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“The Lost Language” was first published in Isotope, Spring/Summer 2009. It is the title story of a collection published in the Philippines by Anvil Press, in 2009:
Filipinos once had an ancient written language. If I were to show you what the marks look like on a piece of paper, they would look like a series of waves, more like Egyptian hieroglyphics, like the eye of the Pharaoh I saw in my old high school history books.
The language was written on tree bark. Epics were probably written in this language, but I don’t know what they are. My ancestors are shadowy people. Shadows.
* * *
“Bad Thing”, was first published in Into the Fire: Asian American Prose (Greenfield Review Press, 1996)
Her son turned six that year. She realized that, for weeks, she had been expecting something to happen. Driving him to school, a feeling would come over her and she would slow down and look furtively right and left, right and left. When they arrived at the school without mishap, she would be surprised and thankful, though she didn’t know who she should be thankful to, she wasn’t the praying sort. Dela would ease her unsteady legs out of the car, call to her son with some measure of confidence, and push herself through the rest of her day. Like that.
* * *
“Siko” was first published in The Forbidden Stitch (Calyx Books), and later included in my first collection Ginseng and Other Tales from Manila (Calyx Books, 1991)
Aling Saturnina used to live in the last house on the left, the one behind the santol tree. But last year, she and her married daughter were taken to San Pablo in a military jeep, and since then no one has seen or heard from them. The villagers don’t like to talk about the events that led to Aling Saturnina’s disappearance. When asked, they cross themselves and their eyes slide sideways and perhaps one or two will invoke the name of the town’s patron saint, as though the saying of it had the power to protect them from all harm. If the questioner becomes too persistent–as lately some of these newspapermen from San Pablo have been–they escape to the rice fields, and wait there till nightfall before returning to their homes. They are simple folk and don’t bother with things they cannot understand.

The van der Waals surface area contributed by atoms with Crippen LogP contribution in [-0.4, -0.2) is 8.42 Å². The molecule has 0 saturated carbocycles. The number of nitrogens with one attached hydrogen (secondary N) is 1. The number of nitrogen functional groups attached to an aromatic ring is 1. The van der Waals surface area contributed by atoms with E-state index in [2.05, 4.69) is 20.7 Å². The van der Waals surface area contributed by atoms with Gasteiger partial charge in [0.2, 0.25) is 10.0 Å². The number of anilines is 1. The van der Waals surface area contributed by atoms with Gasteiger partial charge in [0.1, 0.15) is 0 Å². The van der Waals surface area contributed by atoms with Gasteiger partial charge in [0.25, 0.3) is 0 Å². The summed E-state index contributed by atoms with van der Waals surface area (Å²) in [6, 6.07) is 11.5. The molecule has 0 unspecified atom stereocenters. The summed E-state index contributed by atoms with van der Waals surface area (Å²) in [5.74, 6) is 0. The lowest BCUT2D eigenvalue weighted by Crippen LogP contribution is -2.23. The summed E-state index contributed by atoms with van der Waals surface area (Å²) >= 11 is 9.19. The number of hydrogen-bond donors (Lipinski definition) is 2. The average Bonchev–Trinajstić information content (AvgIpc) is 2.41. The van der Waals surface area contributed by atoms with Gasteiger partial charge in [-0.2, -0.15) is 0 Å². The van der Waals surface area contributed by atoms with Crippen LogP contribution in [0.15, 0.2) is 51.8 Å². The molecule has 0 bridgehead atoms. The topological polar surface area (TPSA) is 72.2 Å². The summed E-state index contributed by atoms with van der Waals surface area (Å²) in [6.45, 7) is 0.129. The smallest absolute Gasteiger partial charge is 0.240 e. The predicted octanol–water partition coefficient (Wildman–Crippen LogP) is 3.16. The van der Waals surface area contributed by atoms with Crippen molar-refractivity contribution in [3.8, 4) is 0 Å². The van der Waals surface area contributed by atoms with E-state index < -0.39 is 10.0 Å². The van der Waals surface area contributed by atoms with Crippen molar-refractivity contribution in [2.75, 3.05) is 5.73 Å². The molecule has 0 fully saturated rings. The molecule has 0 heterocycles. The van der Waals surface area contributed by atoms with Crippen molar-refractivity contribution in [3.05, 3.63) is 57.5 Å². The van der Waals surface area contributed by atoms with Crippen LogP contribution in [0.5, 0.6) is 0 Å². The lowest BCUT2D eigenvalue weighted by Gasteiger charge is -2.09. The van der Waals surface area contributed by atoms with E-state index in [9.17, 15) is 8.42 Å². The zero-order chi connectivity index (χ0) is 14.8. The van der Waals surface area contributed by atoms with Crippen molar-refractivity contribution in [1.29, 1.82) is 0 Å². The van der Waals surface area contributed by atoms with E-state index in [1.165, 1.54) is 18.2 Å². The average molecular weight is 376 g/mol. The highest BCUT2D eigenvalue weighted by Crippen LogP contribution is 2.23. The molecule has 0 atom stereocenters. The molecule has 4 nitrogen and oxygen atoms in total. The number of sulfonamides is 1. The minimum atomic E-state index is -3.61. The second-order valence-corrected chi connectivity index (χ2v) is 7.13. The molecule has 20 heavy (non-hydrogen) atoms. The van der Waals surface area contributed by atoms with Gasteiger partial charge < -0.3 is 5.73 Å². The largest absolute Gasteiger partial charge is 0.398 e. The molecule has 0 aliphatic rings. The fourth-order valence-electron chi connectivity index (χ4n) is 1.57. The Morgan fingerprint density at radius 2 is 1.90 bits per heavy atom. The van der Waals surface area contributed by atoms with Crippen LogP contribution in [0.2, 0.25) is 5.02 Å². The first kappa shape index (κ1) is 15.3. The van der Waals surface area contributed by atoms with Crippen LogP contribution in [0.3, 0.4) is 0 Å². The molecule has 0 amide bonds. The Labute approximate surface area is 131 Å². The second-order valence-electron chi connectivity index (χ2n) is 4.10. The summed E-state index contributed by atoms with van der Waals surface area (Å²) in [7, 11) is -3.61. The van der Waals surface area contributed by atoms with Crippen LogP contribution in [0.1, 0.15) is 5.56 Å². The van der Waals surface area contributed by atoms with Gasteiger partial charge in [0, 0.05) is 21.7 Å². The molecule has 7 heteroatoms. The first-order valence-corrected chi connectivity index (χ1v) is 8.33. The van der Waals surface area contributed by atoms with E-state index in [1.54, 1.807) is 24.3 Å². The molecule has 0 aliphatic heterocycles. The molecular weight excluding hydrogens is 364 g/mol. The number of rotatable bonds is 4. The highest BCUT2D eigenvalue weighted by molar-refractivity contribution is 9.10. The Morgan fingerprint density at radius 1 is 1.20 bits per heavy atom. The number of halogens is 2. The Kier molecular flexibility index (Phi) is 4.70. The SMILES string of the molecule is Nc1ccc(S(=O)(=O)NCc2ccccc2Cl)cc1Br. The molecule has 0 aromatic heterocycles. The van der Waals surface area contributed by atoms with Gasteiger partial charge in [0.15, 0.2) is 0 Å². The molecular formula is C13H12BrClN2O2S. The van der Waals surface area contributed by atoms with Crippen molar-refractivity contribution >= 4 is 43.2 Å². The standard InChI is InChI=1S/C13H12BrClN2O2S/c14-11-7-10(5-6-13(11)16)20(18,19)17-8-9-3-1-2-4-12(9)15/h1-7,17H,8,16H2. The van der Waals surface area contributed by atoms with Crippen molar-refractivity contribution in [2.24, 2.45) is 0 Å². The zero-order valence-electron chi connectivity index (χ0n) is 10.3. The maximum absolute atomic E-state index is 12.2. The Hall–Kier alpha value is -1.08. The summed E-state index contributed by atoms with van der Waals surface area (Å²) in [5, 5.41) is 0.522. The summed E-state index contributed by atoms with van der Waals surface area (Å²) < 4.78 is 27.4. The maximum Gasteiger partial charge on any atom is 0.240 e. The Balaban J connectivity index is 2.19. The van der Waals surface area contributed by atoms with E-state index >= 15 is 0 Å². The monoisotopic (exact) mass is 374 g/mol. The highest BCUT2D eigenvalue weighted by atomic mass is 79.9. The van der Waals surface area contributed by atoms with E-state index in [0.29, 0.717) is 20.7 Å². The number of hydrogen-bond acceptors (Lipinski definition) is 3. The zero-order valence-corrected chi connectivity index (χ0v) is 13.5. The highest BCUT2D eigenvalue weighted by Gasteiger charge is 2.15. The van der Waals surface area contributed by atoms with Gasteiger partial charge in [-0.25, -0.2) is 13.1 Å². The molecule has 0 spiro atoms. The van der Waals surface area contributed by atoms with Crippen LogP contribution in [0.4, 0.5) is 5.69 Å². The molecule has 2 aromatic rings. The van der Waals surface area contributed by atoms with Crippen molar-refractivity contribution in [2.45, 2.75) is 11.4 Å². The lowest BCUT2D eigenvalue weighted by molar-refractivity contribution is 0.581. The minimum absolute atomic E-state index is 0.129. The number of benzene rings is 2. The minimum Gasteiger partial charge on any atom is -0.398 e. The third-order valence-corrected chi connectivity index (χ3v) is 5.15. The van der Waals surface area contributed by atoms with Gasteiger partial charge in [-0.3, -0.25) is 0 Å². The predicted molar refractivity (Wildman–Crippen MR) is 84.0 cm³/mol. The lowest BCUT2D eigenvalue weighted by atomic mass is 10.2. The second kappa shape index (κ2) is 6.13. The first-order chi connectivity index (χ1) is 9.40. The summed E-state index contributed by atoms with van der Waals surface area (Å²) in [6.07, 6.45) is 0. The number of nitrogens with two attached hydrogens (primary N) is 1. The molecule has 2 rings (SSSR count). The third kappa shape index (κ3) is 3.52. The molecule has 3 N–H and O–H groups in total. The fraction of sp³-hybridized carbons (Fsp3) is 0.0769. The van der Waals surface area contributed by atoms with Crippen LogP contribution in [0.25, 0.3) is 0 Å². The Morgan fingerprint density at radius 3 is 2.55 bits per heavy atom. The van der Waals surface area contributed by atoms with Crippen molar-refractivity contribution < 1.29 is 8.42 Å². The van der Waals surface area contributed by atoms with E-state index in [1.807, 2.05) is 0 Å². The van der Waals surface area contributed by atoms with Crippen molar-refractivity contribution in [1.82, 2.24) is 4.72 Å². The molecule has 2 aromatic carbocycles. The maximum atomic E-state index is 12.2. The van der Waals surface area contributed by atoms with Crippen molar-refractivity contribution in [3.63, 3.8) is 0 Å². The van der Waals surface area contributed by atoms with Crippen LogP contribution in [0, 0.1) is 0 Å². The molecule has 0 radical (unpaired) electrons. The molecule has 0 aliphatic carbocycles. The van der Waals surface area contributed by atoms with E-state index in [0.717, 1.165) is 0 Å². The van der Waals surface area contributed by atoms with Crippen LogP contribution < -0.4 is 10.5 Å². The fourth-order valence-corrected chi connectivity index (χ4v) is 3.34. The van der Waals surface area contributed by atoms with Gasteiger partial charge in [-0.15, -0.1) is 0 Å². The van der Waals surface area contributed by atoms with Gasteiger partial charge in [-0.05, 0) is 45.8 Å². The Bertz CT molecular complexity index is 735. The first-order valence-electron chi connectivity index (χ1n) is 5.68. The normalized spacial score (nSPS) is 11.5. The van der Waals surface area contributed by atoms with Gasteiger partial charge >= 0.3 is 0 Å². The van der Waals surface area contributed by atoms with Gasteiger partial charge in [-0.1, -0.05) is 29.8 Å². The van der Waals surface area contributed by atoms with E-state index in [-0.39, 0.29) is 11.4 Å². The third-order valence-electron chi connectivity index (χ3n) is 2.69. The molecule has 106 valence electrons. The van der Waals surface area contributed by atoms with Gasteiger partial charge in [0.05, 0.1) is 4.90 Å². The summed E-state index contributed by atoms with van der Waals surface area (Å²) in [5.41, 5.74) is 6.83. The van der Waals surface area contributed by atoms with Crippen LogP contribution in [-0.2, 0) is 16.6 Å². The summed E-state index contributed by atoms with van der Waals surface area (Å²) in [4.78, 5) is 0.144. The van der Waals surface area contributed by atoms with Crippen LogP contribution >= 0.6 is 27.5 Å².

* * *
“Don Alfredo and Jose Rizal” was first published in Story Philippines, vol. 1 and later appeared in Sou’wester (with a new translation of El Ultimo Adios by Edwin Lozada), Spring 2007.
The man’s eyes, like mine, like all of ours, have an Asian cast. But his clothes are European. A tailor in Madrid made his coat, when he was a young student there. That was long long ago– before Bonifacio, before the Cry of Balintawak, before the ripping of the cedulas. And his wife has brought it to him with tears, so that he can face the firing squad with dignity.
* * *
“Silence” appeared in Threepenny Review, Issue 72, Winter 1998 and was later shortlisted for the O. Henry Literature Prize:
Before Tina got married, her mother took her out to lunch with a friend she knew only as Tita Fely. Tita Fely had a loud voice. She had hair cut short like a man’s. She was married to a handsome tennis instructor and had a beautiful house in Monterey and was raising four sons. Tita Fely looked at her and said, “Don’t let your husband push you around. Don’t be too good.”